Trump has retreated increasingly from “wall” as it became apparent that he lacked the votes in Congress to win taxpayer financing for the project, which he initially said would be financed by Mexico.
“They can name it ‘Peaches,’” Trump said earlier this month. “I don’t care what they name it. But we need money for that barrier.” He’s also recently tweeted a new mantra, “BUILD A WALL & CRIME WILL FALL!”
McCarthy said wall and barrier mean the same thing to him and Trump.
“Inside the meetings we’ve had, he’s said it could be a barrier, it could be a wall,” said McCarthy. “Because what a barrier does, it’s still the same thing. It’s the 30-foot steel slat, that’s a barrier.”
White House spokeswoman Mercedes Schlapp said, “The president has perfectly set this table for the negotiations with Congress. He wants to give Congress one more chance.”
Democrats have repeatedly said they wouldn’t finance the wall, which House Speaker Nancy Pelosi, D-Calif., has called “immoral.” In recent weeks, they’ve expressed support for fencing or physical barriers but have left ambiguous exactly what they would back. They’ve said they want to spend money on more border patrol agents and technology like scanning devices and drones.
“There are many kinds of walls, and so I think that we’re going to try to find common ground,” said No. 3 House Democratic leader James Clyburn of South Carolina.
McConnell and many GOP lawmakers have long sought to avoid government shutdowns, aware of the tactic’s long and consistent history of backfiring badly on whoever sparks one. In the one that just ended, 800,000 federal workers went unpaid for five weeks, countless Americans were denied federal services and mushrooming problems included slowed air travel and delayed IRS refunds.
“There certainly would be no education in the third kick of a mule,” said McConnell, adding an additional kick to the homily he frequently cites about how shutdowns don’t work.
Members of both parties have opposed Trump declaring an emergency on the Mexican border. They say it would set a dangerous precedent for future presidents who might use the strategy to push their own agendas that stall in Congress. If he issued the declaration, it would trigger near-immediate lawsuits that might block the money anyway.
“There’s no appetite for government shutdowns and there’s not much appetite for an emergency declaration. For a lot of reasons, our members are very wary of that,” said No. 2 Senate GOP leader John Thune of South Dakota.
Interviews with numerous Republican lawmakers showed little taste for a new shutdown.
“Most members, whatever faction in the Republican caucus, would be opposed to a shutdown and would do everything they can to work some kind of deal,” said Rep. Mark Walker of North Carolina, a member of House GOP leadership.
AP congressional correspondent Lisa Mascaro and reporters Matthew Daly and Jill Colvin contributed.
Trump friend Roger Stone pleads not guilty in Russia probe
By ERIC TUCKER and CHAD DAY
Wednesday, January 30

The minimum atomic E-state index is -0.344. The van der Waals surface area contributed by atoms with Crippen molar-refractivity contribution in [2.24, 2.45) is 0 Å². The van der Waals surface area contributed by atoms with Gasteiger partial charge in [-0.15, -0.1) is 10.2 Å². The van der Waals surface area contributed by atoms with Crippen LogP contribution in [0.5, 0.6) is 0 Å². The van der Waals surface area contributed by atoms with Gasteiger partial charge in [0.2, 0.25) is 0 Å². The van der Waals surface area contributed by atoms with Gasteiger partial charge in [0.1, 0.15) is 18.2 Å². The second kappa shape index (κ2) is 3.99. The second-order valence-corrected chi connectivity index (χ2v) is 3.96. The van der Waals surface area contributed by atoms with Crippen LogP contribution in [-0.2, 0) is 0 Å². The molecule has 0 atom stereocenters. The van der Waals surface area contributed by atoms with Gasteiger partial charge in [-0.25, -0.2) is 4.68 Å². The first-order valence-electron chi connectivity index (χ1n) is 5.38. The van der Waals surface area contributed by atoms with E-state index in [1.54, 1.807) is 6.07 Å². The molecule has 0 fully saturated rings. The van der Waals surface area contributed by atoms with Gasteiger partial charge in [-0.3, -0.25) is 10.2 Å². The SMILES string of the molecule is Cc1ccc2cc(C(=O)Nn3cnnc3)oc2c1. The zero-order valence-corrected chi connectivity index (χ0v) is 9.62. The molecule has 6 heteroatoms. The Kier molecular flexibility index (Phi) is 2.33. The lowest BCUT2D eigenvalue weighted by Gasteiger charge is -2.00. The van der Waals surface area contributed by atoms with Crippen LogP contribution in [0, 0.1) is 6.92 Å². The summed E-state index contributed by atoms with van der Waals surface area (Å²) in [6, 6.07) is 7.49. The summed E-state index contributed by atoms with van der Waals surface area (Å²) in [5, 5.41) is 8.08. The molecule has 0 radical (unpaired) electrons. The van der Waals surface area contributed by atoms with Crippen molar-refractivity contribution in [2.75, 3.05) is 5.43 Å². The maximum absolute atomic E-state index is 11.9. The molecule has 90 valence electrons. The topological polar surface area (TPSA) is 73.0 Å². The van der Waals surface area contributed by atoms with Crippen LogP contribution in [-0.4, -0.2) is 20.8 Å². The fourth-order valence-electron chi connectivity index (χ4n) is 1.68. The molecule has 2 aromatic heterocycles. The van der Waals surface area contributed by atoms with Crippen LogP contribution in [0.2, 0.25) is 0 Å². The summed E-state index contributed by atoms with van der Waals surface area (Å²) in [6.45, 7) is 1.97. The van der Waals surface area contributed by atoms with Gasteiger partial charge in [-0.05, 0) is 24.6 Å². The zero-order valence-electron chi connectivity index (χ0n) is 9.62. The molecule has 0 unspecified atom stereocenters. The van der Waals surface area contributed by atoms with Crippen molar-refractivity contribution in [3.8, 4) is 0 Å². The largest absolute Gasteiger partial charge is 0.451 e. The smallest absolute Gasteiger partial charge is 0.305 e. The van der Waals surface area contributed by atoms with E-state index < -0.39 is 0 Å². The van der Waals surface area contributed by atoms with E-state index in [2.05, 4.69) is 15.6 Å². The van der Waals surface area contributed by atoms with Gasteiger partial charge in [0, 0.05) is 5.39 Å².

WASHINGTON (AP) — Roger Stone, a longtime adviser and confidant of President Donald Trump, pleaded not guilty Tuesday to felony charges in the Russia investigation after a publicity-filled few days spent slamming the probe as politically motivated.
The political operative and self-described dirty trickster faces charges that he lied to lawmakers, engaged in witness tampering and obstructed a congressional investigation into possible coordination between Russia and Trump’s 2016 presidential campaign.
He was uncharacteristically quiet during Tuesday’s brief court appearance, rising to his feet to say, “Yes, Your Honor,” as U.S. Magistrate Judge Deborah Robinson asked if he would agree to the conditions of his release, including restricted travel.
Stone attorney Robert Buschel entered the plea on his client’s behalf.
The voluble Stone, 66, held no press conference as he arrived and departed the courthouse amid dueling chants of “Lock Him Up” and “We Love Roger.” He waved and smiled to the small crowd, some holding up glowing photos of him, and he largely ignored a group of protesters carrying signs reading “Dirty traitor.” The Beatles’ “Back in the U.S.S.R.” blared from speakers outside the courthouse.
Although large crowds surrounded him as he was driven away in a black SUV, Stone was more subdued than during the circus-like atmosphere of his Friday court appearance, when he emerged in a blue polo shirt, flashed a Richard Nixon victory sign, predicted his vindication and vowed that he would not “bear false witness against the president, nor will I make up lies to ease the pressure on myself.”
Stone, who was arrested last week at his Florida home, is the sixth Trump aide charged in special counsel Robert Mueller’s investigation.
The indictment does not accuse Stone of coordinating with Russia or with WikiLeaks on the release of hacked Democratic emails. But it does allege that he misled lawmakers about his pursuit of those communications and interest in them. The anti-secrecy website published emails in the weeks before the 2016 presidential election that the U.S. says were stolen from Democrats by Russian operatives.